CLEVELAND, JULY 20 -- The Baltimore Orioles and Cleveland Indians were so wasteful tonight, Cleveland Stadium could have been declared an environmental hazard.

But Orioles, who left 14 of 19 runners on base, came away with a 3-1 victory when Randy Milligan's tiebreaking home run keyed a two-run ninth and Cleveland then failed to score after putting runners on second and third with none out against Gregg Olson.

Playing the lead for Baltimore was starting pitcher Pete Harnisch, but Olson, catcher Mickey Tettleton and first baseman Milligan were more than supporting players. Each had a starring role in ending a Cleveland winning streak at four games.

Milligan went three for five with two runs scored and the bases-empty home run with one out in the ninth that made the score 2-1. Baltimore turned three singles into another run, and Olson entered at the start of the Indians' ninth although Harnisch (7-3) had given up only five hits and one walk on an economical 84 pitches.

And once Olson stepped in, that's where Tettleton stepped in. He prevented two runs by blocking three bouncing curveballs.

"I never said it would be easy," Orioles hitting coach Tom McCraw said, "but I'm getting too old for this stuff."

The Orioles left seven runners on base in the first three innings without scoring against knuckleballer Tom Candiotti. They also left the bases loaded in the seventh, when Candiotti was replaced by Jesse Orosco. For the game, Baltimore was two for 13 with runners in scoring position; hitless in four at-bats with bases loaded, with Cal Ripken once fouling out and once lining out.

All of that activity, including two singles and two stolen bases by Donell Nixon in his first game up from Rochester, enabled the Orioles to reclaim the major league lead in runners left on base from the Philadelphia Phillies, who passed them Tuesday night. Baltimore now has left 523 runners, Philadelphia 518. The Boston Red Sox, with 495, were the only other AL team with more than 480 going into tonight.

"I'm into the game when I'm pitching, so I noticed" all the runners left, Harnisch said. "I knew we'd had our chances and didn't take advantage, but I didn't worry about it. I said, 'I have to keep these guys {the Indians} down.' "

He faced three batters in every inning but the sixth, when Cleveland tied the score at 1 on three consecutive singles.

"Outstanding," said Manager Frank Robinson. "That's the only way to describe it."

Said Milligan: "I would have hated to see him lose after he pitched so well."

So, with one out in the ninth, Milligan hit an 0-2 breaking ball from Orosco (3-3) over the left-center field fence for his 11th homer.

"It was a pretty good breaking ball, but I caught it before it could get in on me," said Milligan, who is batting .431 in his last 14 games with 5 homers, 11 runs scored and 18 batted in.

"A solo," Robinson muttered. "Of course. That's us."

Tettleton singled and Orosco was replaced by Cecilio Guante. Brad Komminsk flied out, but Ripken and Tim Hulett singled to bring home Tettleton and make it 3-1.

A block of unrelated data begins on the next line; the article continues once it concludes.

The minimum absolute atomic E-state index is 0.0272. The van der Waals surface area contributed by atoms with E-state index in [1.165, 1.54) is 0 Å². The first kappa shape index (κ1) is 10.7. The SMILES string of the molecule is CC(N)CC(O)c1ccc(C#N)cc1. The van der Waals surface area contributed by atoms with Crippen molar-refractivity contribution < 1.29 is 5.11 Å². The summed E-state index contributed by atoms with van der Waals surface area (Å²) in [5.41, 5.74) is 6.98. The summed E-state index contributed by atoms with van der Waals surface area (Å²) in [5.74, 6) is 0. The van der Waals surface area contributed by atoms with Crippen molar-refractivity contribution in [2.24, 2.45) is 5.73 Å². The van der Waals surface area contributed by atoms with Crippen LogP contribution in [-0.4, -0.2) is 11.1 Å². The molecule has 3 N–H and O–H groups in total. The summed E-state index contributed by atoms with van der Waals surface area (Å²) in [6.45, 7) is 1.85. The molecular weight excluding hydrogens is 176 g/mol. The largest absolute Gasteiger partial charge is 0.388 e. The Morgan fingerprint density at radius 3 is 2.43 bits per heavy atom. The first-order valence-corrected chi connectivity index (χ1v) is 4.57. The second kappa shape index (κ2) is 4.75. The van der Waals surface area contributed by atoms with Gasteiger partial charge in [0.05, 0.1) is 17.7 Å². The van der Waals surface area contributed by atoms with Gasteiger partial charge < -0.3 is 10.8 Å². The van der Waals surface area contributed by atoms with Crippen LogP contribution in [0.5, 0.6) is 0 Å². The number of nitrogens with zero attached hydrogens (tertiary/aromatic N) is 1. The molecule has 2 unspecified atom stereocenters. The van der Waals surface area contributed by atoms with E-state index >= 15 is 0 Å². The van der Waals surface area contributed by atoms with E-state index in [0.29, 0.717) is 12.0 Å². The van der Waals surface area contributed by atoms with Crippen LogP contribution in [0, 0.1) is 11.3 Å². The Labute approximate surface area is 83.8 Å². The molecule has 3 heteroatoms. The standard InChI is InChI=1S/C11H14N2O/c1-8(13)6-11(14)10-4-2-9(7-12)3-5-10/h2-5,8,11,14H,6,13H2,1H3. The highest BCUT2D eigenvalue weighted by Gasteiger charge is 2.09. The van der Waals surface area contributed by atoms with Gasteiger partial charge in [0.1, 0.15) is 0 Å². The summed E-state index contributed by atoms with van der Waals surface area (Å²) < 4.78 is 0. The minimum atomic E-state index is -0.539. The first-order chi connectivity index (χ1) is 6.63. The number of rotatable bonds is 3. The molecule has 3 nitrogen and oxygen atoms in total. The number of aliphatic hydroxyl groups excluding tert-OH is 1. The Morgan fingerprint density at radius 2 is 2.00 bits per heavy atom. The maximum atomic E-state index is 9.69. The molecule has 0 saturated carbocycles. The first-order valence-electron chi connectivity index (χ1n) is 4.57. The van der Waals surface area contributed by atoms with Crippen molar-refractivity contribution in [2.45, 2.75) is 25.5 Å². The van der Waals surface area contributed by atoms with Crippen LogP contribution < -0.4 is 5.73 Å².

Enter Olson. After allowing the winning run in the eighth inning of Cleveland's 5-4 victory Tuesday night, it seemed inconceivable he could lose again.

But Jerry Browne led off with a single. Felix Fermin, who had doubled against Olson on Tuesday, was pinch-hit for by Dion James. James singled and Browne moved to third. Stan Jefferson ran for James.

With the count 1-1 to Sandy Alomar, whose single off Olson was the Tuesday game-winner, Jefferson stole second without a throw as Olson bounced a curveball at the plate and Tettleton blocked it. Olson stepped off the mound to collect himself and struck out Alomar on two more pitches.

"I haven't been concentrating as much as I want to be," Olson said. "I think that's been the key lately. I haven't had the feeling to really just kill. I got that with men on second and third and no outs, but that's the way I need to be all the time."

With Candy Maldonado at the plate, Tettleton blocked two more bouncing pitches as Olson ran the count to 3-2.

"You anticipate balls in the dirt, especially with Oley," Tettleton said. "It's a play that doesn't show up in the box score but you know your teammates appreciate it."

After fouling off a pitch, Maldonado struck out trying to check his swing at a high fastball that probably would have been a ball. That brought up Ken Phelps, a dangerous left-handed batter with home run power who, as a member of the Athletics earlier this season, broke up Seattle Mariner Brian Holman's bid for a perfect game by homering with two out in the ninth.

He lashed a 2-1 curveball toward right-center, but Mike Devereaux ran it down. Olson had his 15th save in 16 opportunities this season.

It made a winner of Harnisch, who was coming off the shortest appearance of his 33 major league starts -- a 1 2/3-inning stint Friday, when he allowed the Red Sox four runs on six hits and three walks.

"I was itching to get back out there and get the ball again," he said. "There was a little bit of doubt because of the way I pitched last time, and if you pitch poorly twice in a row, you get a question mark by your name. I think I asserted myself a little bit more."

He retired 14 of the first 16 men he faced. For his effort, he had a 1-0 lead that looked particularly anemic because even when the Orioles scored in the fifth, it was not without a big hand from Candiotti, who already had provided five walks.

Milligan singled with one out. With Tettleton at the plate, Candiotti made a low pickoff throw that bounced past first baseman Brook Jacoby. Milligan took second. He scored from there on Joe Orsulak's two-out single to right.